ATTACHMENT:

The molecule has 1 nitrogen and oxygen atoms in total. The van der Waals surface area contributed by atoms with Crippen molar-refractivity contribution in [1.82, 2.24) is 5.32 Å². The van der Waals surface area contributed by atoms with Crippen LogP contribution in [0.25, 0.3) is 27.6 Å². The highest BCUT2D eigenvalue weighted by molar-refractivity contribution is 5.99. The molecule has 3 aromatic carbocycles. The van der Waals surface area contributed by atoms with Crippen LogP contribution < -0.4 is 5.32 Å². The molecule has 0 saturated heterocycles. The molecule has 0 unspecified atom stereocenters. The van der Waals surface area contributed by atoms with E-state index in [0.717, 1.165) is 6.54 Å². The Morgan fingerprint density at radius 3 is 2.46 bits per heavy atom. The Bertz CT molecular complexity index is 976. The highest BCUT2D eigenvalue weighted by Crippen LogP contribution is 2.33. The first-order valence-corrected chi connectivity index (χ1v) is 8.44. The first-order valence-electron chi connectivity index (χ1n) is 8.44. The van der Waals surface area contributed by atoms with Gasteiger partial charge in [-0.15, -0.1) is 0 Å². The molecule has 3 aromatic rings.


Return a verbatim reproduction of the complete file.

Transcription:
The molecule has 1 nitrogen and oxygen atoms in total. The van der Waals surface area contributed by atoms with Crippen molar-refractivity contribution in [1.82, 2.24) is 5.32 Å². The van der Waals surface area contributed by atoms with Crippen LogP contribution in [0.25, 0.3) is 27.6 Å². The highest BCUT2D eigenvalue weighted by molar-refractivity contribution is 5.99. The molecule has 3 aromatic carbocycles. The van der Waals surface area contributed by atoms with Crippen LogP contribution < -0.4 is 5.32 Å². The molecule has 0 saturated heterocycles. The molecule has 0 unspecified atom stereocenters. The van der Waals surface area contributed by atoms with E-state index in [0.717, 1.165) is 6.54 Å². The Morgan fingerprint density at radius 3 is 2.46 bits per heavy atom. The Bertz CT molecular complexity index is 976. The highest BCUT2D eigenvalue weighted by Crippen LogP contribution is 2.33. The first-order valence-corrected chi connectivity index (χ1v) is 8.44. The first-order valence-electron chi connectivity index (χ1n) is 8.44. The van der Waals surface area contributed by atoms with Gasteiger partial charge in [-0.15, -0.1) is 0 Å². The molecule has 3 aromatic rings.